Nope. It was my rip-off I Heart Israel T-shirt, bought in Occupied Palestine with a serious dose of Irony and Zionism, no less. I threw it on indifferently and as I rolled up the sleeves, I realised why my anger had suddenly dissipated. I could have called this guy any number of names under the sun, most of them a reference to his lack of understanding, knowledge or appreciation of culture, history and sensitivity. I could have called him out on his disrespectful language, tone and reference, how he, as an Indigenous Australian should understand the danger of antiquated, unsubstantiated prejudice and baseless bigotry.

But it all melted away. I let it go. Because you can wear your heart on your sleeve and your identity with shame, or pride, or joy or irony or contentment. The point is, you get to choose,  no one else. No matter what they call you.

PostScript: We have booked another escape for an upcoming long weekend to that same gorgeous spot of southern coastline, and we have instituted a strictly non-negotiable ‘no bigot’ policy. That’s right. This time, this Jewess gets to choose who comes along for the ride. And I’m calling shotgun.



The Amazing Race
January 8, 2010, 8:34 AM
Filed under: Comment, Identity, media | Tags: , , , , , ,

There is nothing more palatable or popular around a hipster wine bar, WASPish dinner party, Labor luncheon, Liberal cocktail party or Green Left Weekly freegan dumpster than the topic of race in Australia. Race Riots, Race Relations or racial profiling or vilification – it seems in a country built on immigration, we are obsessed with what Edward Said termed “the other” – the notion that we define ourselves, not by who we are actively, but reactively as what we are not – not them, not her, not that.

So imagine my surprise to find, while on a tour with a group of Asians from the Asia-Pacific, that I was, in fact with … a group … of people … from … Asia (!) who were more like me than most white, Jewish, Australian women from Sydney – my supposed racial group. We were interested in the same hobbies, argued about the same political topics, enjoyed the same music, ate the same food, watched the same movies, studied the same topics, worked in the same industry, for the same purpose. Same. Same. Same.

It probably would have been very easy to find differences between us – geography, ethnicity, religion, hair, eye and skin colour – but none of those things mattered – because when it comes to positive human interaction, it is our commonalities that bind us together. Each of us empowered by the same things, each of us made vulnerable by the same fears and threats. United we stand, divided we fall.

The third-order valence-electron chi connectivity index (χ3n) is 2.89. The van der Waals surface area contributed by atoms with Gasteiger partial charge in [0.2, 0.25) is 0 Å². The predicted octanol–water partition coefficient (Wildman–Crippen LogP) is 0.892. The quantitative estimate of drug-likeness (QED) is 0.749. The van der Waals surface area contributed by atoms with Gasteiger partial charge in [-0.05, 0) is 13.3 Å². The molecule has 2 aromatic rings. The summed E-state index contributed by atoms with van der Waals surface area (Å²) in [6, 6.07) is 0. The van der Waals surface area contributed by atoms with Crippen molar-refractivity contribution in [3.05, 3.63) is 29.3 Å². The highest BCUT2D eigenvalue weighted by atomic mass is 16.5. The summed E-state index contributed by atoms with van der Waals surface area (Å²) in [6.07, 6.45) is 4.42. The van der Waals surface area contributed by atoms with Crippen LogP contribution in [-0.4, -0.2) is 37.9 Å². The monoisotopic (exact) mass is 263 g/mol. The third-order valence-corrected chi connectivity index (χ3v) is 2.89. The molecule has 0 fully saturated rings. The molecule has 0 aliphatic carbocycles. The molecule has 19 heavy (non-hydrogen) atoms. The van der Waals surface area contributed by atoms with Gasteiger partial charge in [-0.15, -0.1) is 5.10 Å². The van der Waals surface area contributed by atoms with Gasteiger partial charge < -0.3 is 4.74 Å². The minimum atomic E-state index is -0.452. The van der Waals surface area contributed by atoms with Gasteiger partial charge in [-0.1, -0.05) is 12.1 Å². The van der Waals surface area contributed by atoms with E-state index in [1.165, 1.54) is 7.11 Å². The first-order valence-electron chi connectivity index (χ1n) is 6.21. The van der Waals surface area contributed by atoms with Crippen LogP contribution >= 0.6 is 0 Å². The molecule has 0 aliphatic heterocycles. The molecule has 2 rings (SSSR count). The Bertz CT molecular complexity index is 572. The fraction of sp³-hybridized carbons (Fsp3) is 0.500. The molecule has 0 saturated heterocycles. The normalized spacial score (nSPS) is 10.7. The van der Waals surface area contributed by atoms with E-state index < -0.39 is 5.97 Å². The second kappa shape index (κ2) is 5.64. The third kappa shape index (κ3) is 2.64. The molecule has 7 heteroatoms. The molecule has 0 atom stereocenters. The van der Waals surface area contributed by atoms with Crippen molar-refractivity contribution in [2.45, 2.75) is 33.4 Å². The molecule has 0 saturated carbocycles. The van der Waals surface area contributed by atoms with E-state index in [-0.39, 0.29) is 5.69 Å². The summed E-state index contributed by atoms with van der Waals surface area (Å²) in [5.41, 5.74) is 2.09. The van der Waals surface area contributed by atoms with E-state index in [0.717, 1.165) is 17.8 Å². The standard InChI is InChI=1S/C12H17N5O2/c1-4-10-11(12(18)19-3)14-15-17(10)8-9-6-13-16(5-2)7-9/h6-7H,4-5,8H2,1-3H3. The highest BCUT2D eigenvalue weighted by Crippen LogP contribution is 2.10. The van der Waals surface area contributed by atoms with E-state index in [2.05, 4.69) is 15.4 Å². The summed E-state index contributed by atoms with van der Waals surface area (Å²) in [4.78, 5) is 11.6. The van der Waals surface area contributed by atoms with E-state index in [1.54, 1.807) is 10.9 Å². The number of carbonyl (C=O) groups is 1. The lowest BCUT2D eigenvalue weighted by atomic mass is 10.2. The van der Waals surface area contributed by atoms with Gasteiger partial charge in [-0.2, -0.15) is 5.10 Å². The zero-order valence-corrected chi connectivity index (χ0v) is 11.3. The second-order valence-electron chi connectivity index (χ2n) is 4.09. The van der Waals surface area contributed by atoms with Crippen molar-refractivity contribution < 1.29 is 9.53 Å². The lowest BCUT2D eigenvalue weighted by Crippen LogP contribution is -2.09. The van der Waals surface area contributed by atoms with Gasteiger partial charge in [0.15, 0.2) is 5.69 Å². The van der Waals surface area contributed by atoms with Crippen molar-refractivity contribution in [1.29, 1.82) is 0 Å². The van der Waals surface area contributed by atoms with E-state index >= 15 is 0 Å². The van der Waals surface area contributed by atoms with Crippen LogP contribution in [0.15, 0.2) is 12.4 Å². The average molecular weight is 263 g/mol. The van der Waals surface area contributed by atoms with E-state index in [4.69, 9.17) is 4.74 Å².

Several days ago, a young student was walking to work on night in Melbourne. He was attacked, stabbed several times by a gang of young people, and managed to stumble into his workplace, where he died. Does it matter that he happened to be Indian?

Well, apparently in Australia it does.

I’m not pretending that Australians are the perfect picture of tolerance and respect when it comes to the rainbow spectrum of nationalities represented in Australian society. In fact, Australians, through years of controlled immigration, refusal of refugee absorption and the horrors of the Stolen Generation – well, let’s just say we have our fair share of skeletons in the closet.

The attacks on Indian students, which have dominated the front pages of national and most regional/metropolitan papers, ranged from subtle to overtly violent assault, and largely have included some form of racial taunt or slur. But if the name-calling (curry-muncher, kike, fag, bitch) is just a spur of the moment verbal assault, based on visual or audio clues (an accent, skin colour, dress) – does that necessarily mean the motivation to harm is racial?

Don’t be fooled.  Australia is not an island of anti-Indian sentiment, festering away in the Asia-Pacific, waiting to set themselves upon innocent students. As well as this, Australia may not have the best track record when it comes to personal safety on our streets, and indeed there are neighbourhoods and areas when it is blatantly unsafe and stupid to walk around at night. Wearing jewellery, iPods, walking alone on unlit streets, even on main roads alone – all these things draw attention to the individual, and heighten the risk of attack.

But when it comes to this kind of randomised violence, every person who puts themselves in a dangerous situation is fair game.  To assume that every person who is a minority, or of a lower class, who gets killed/attacked is being hurt because of their ethnic background or upbringing or social status is a little simplistic, and inversely bigoted: “They are Indian, therefore it must have been about their race.”

The sad reality of life is that random, ugly violence is ugly and random, but it does not need a motive, nor a media beat-up to create one.